In his famous tragedy “Hamlet”, which portrayed revenge, death, greed, and betrayal, William Shakespeare raised one of the most memorable questions of all time “to be or not to be”, part of the lament by the main character Prince Hamlet. Although this tragedy was written between 1599 and 1602, it still provides a valid dramatic representation of power struggles and wars for the throne which could lead to someone committing an unforgivable crime and destroying all known moral standards.
Under the supervision of theatre director and stage choreographer Monadel Antar, the Egyptian Modern Dance Theatre troop decided to present a modern vision of Hamlet which focused on creating a connection between the historical tragedy and scenarios in our everyday lives. The modern treatment of the play by Antar won him a grant from Bibliotheca Alexandrina to help finance the production. Although the troop has turned “Mawlana” and “Al-Feel Al-Azraq” novels into theatrical performances before and won many awards, presenting a classic tragedy was a new challenge for them.
“When I found out that Shakespeare’s writings would be the main theme of the competition organised by the Bibliotheca, I immediately thought of the plays the Merchant of Venice and Hamlet, but I preferred to work on the later tragedy because I love it more,” said Antar, the director of the play.
Transforming the original tragedy into a modern play that is consistent with modern-day life was the hardest part for Antar who spent four months writing up his interpretation.
“The challenge was rewriting Hamlet in a way that aligns the Egyptian and Arab identity. As we know, history repeats itself and the same incidents that take place in Egypt nowadays have happened many times before on the international level,” he said.
In the new treatment of the tragedy, he preferred to work in three parallel worlds: the original drama, the modern psychology science, the poem of the well-known Egyptian author Naguib Soror entitled “Crazy Thoughts from Hamlet’s Diary”.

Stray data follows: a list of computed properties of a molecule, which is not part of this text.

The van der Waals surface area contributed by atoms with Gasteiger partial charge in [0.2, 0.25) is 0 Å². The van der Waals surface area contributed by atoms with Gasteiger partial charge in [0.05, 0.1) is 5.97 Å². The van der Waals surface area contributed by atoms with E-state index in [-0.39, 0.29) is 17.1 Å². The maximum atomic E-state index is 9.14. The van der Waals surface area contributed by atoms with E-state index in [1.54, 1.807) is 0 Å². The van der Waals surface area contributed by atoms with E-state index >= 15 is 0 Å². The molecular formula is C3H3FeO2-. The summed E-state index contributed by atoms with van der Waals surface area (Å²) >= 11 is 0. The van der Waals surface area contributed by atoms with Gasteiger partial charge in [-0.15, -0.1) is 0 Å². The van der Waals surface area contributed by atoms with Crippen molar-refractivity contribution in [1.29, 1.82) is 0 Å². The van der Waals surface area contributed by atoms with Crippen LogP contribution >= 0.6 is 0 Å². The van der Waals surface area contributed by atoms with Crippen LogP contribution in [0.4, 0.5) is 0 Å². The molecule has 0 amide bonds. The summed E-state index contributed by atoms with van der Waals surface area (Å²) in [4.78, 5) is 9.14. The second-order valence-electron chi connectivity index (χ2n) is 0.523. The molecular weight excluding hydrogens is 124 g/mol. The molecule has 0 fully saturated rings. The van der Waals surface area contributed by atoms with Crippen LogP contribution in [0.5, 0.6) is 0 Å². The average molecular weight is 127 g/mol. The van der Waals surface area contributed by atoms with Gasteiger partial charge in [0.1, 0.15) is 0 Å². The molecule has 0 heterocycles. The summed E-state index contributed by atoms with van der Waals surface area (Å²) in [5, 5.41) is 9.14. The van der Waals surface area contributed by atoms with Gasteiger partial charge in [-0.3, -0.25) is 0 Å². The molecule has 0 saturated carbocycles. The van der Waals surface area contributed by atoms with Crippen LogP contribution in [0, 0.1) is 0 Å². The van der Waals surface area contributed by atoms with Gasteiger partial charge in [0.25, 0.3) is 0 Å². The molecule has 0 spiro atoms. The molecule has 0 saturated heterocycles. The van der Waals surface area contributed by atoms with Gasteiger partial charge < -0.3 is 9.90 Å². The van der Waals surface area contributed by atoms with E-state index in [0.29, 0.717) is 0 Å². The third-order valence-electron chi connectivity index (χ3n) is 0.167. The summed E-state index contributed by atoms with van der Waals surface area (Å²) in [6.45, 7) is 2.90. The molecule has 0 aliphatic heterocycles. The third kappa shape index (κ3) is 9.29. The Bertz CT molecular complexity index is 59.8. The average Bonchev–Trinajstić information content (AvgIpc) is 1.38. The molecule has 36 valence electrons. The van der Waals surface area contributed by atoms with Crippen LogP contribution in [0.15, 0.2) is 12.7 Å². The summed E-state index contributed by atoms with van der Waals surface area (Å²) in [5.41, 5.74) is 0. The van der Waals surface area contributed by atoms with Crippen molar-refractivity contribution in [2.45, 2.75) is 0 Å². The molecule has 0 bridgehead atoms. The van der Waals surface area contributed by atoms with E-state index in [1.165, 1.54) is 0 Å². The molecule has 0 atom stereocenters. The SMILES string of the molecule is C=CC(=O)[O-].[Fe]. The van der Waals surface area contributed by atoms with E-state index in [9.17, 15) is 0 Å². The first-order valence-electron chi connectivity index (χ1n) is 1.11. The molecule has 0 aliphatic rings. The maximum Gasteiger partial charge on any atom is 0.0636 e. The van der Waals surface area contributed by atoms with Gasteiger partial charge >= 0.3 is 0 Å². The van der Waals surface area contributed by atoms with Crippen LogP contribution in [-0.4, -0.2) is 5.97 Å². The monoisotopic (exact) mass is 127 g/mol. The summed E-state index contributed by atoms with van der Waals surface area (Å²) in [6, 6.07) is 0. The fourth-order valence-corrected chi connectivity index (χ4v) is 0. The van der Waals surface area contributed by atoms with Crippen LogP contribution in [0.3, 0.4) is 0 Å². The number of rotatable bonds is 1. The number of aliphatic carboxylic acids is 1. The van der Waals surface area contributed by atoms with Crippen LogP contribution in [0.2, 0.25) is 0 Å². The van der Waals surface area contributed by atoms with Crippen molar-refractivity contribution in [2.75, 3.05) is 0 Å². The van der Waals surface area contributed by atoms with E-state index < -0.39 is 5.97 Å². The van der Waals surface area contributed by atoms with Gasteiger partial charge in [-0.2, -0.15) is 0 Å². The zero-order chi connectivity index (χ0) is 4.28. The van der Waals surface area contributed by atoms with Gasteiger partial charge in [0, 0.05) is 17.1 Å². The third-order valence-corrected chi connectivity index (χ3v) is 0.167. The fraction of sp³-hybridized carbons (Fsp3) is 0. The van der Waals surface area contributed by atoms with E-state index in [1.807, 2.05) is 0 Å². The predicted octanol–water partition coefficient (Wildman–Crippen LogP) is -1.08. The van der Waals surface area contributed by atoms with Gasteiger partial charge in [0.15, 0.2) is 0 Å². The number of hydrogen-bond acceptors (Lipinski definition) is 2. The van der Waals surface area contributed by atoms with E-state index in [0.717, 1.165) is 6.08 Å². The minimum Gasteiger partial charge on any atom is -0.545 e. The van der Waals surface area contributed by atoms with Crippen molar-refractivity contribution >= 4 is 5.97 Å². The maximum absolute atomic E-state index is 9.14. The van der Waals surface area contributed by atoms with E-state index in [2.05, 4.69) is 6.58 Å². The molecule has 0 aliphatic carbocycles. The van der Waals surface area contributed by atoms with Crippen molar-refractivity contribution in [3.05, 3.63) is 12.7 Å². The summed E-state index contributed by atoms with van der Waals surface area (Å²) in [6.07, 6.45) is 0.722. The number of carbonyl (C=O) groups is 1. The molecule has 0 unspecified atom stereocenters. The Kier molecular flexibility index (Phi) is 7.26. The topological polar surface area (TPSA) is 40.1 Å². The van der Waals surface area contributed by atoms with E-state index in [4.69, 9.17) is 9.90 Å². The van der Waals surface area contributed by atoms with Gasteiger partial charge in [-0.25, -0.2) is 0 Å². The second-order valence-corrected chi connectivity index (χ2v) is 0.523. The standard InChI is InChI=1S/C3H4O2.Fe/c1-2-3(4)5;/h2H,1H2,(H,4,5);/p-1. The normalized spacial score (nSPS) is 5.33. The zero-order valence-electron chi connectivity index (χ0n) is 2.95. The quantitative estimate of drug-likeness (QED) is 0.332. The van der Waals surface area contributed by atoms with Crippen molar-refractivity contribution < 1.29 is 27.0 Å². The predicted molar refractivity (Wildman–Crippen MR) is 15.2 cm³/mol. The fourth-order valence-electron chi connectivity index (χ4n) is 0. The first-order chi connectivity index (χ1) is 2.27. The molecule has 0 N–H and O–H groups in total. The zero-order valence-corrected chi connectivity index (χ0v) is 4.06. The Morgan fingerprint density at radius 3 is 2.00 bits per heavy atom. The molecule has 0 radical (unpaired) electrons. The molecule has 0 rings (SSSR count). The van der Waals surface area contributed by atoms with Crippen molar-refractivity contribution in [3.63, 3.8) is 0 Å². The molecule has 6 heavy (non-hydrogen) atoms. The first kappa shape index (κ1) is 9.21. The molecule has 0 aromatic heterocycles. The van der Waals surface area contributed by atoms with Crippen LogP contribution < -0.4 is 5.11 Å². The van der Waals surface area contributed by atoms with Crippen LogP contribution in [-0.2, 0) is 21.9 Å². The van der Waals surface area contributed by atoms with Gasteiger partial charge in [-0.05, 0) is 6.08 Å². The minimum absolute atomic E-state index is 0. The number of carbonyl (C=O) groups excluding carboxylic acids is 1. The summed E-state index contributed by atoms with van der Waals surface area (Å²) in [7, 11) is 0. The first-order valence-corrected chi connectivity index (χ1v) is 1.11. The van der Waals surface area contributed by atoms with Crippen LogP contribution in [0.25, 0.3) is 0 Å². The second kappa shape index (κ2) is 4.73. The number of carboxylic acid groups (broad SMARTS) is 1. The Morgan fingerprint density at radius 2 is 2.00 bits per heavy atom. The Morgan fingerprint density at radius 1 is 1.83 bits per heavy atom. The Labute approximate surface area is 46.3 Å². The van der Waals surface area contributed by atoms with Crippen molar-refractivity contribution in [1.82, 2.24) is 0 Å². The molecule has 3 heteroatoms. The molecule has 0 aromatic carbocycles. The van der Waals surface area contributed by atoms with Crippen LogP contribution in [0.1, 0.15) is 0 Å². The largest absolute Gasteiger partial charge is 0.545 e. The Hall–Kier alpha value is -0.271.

“Although the play is performed in an informal register, it managed to preserve the essence of the original play. I presented some of the main scenes between Hamlet and his mother as they are. I also kept the main roles of the King Hamlet, Prince Hamlet, Claudius, Gertrude, Horatio, and others,” he added.
The play was first performed on the stage of the Bibliotheca in front of an audience of 1,630. Recently, it was presented at Al-Hanager Theatre in Cairo Opera House where it also attracted a large audience.
The play includes theatre actors such as Taha Khalifa, Moustafa Abdel Hady, Abdel Aziz Mohammed, Karim Ahmed, and others.
“I know that people, with their different social classes and backgrounds, will interpret the play from their various perspectives. I don’t believe that the arts are supposed to push certain messages on to the audience; they have to let the audience make their own judgments about what they see,” he explained.
Antar is currently working on another play with Omar Al-Moataz Bellah called “Al-Galsa” that will be performed during Ramadan in Al-Hanager Theatre. “So many theatre directors working on the same project may be a new and unusual venture but I’m sure we will meet everyone’s expectations,” he added.